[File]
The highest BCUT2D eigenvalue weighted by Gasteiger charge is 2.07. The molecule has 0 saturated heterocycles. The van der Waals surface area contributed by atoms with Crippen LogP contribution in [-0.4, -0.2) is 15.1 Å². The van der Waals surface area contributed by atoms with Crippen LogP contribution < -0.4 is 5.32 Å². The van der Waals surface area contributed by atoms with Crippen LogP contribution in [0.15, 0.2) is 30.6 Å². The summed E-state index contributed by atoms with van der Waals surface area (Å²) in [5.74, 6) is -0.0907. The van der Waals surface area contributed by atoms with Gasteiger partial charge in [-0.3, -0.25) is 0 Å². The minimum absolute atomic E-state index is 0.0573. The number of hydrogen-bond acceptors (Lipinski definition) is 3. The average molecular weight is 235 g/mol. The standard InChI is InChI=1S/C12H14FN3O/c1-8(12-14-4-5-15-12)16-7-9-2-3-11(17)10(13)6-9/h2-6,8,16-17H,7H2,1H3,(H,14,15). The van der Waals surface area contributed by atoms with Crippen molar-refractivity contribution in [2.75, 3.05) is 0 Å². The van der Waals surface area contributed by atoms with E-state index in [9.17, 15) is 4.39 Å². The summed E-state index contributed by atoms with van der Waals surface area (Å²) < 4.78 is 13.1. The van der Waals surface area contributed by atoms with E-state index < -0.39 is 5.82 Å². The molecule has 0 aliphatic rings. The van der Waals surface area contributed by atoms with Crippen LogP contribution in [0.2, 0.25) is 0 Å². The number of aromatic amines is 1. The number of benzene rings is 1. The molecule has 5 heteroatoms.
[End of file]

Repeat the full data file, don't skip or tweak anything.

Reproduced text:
The highest BCUT2D eigenvalue weighted by Gasteiger charge is 2.07. The molecule has 0 saturated heterocycles. The van der Waals surface area contributed by atoms with Crippen LogP contribution in [-0.4, -0.2) is 15.1 Å². The van der Waals surface area contributed by atoms with Crippen LogP contribution < -0.4 is 5.32 Å². The van der Waals surface area contributed by atoms with Crippen LogP contribution in [0.15, 0.2) is 30.6 Å². The summed E-state index contributed by atoms with van der Waals surface area (Å²) in [5.74, 6) is -0.0907. The van der Waals surface area contributed by atoms with Gasteiger partial charge in [-0.3, -0.25) is 0 Å². The minimum absolute atomic E-state index is 0.0573. The number of hydrogen-bond acceptors (Lipinski definition) is 3. The average molecular weight is 235 g/mol. The standard InChI is InChI=1S/C12H14FN3O/c1-8(12-14-4-5-15-12)16-7-9-2-3-11(17)10(13)6-9/h2-6,8,16-17H,7H2,1H3,(H,14,15). The van der Waals surface area contributed by atoms with Crippen molar-refractivity contribution in [2.75, 3.05) is 0 Å². The van der Waals surface area contributed by atoms with E-state index in [9.17, 15) is 4.39 Å². The summed E-state index contributed by atoms with van der Waals surface area (Å²) < 4.78 is 13.1. The van der Waals surface area contributed by atoms with E-state index < -0.39 is 5.82 Å². The molecule has 0 aliphatic rings. The van der Waals surface area contributed by atoms with Crippen LogP contribution in [0.2, 0.25) is 0 Å². The number of aromatic amines is 1. The number of benzene rings is 1. The molecule has 5 heteroatoms.